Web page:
Oil Rebounds as European Storage Data Signals Positive Demand
By Adedapo Adesanya
Oil rebounded on Thursday after a report of sliding gasoil stocks in Europe ended the volatile sessions triggered by demand worries and a strong US Dollar.
During the trading day, Brent improved its value by 15 cents or 0.2 per cent to $83.36 a barrel, and the US West Texas Intermediate (WTI) crude rose by 16 cents or 0.2 per cent to $79.05 a barrel.
Dutch consultancy firm, Insights Global, posted data that gasoil stocks held in independent storage in the Amsterdam-Rotterdam-Antwerp (ARA) refining and storage hub declined by 3 per cent in the latest week.
This is a good sign for demand, which faces a dent after recent Chinese data didn’t inspire optimism in the market.
Market participants are concerned about the pace of China’s economic growth as the country had been projected to spur a huge chunk of development this year.
Meanwhile, market analysts warned that volatility is likely to persist until investors get clarity on the US Federal Reserve’s next moves. The Jackson Hole Fed meeting, which could shed more light on whether interest rates would remain higher for longer, started on Thursday.
Amid this development, there was a rise in the Dollar against other currencies, and this depressed the market. A stronger greenback makes oil more expensive for holders of other currencies, denting demand.
The global environment is also not friendly as Japan reported shrinking factory activity for a third straight month in August, Eurozone business activity declined more than expected, and Britain’s economy looked set to shrink in the current quarter.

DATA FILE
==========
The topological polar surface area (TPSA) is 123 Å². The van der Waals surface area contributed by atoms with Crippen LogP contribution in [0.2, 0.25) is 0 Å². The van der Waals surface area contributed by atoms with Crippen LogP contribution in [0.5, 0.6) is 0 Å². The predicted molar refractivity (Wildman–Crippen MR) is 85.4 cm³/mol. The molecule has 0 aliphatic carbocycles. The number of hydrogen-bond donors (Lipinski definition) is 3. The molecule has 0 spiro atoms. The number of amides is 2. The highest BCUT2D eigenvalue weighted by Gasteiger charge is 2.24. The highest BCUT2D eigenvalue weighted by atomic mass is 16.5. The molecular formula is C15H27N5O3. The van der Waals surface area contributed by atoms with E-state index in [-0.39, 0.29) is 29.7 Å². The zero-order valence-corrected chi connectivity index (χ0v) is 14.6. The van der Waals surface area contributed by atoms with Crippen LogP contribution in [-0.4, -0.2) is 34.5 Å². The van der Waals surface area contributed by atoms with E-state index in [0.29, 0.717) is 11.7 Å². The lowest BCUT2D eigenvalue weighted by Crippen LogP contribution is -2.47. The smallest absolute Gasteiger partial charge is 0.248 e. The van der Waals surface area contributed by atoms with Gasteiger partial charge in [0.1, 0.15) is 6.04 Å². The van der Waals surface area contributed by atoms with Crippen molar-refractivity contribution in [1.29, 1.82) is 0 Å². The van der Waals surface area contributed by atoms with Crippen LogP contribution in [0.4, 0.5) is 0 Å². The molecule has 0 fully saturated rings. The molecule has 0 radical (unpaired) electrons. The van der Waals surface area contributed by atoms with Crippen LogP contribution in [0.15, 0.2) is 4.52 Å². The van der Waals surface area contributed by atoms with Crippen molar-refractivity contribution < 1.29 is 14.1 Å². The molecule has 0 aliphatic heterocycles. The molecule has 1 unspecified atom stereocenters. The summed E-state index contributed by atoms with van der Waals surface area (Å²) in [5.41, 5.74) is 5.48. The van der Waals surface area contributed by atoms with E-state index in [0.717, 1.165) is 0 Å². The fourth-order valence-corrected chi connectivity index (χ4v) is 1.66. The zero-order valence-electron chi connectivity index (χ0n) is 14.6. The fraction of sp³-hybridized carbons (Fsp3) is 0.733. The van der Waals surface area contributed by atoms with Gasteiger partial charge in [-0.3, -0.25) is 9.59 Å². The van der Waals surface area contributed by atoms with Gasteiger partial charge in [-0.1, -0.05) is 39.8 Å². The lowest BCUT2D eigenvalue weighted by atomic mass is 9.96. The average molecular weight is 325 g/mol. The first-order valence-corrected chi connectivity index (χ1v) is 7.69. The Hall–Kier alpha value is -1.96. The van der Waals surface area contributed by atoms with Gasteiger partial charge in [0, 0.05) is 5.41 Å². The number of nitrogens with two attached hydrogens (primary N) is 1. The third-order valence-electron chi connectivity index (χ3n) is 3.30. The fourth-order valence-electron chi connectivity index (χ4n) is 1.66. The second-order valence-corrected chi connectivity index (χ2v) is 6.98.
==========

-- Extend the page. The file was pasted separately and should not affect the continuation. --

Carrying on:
US business activity approached the stagnation point in August, with growth at its weakest since February. However, data also showed that labour market conditions remained tight despite the Fed’s aggressive interest rate hikes.
Also, the market ignored a large US crude draw reported on Wednesday and remained focused on the underwhelming Chinese economic recovery.
On the political front, oil producers in the Organisation of the Petroleum Exporting Countries (OPEC), Saudi Arabia, UAE, and Iran, as well as Argentina, Egypt, and Ethiopia, have received an invitation from the 5-nation BRICS organization to join the bloc at its ongoing summit in Johannesburg, South Africa.
The inclusion of Saudi Arabia and Iran, some of the world’s biggest oil producers outside the US, follows China’s brokering of the normalization of relations between both Gulf states this year.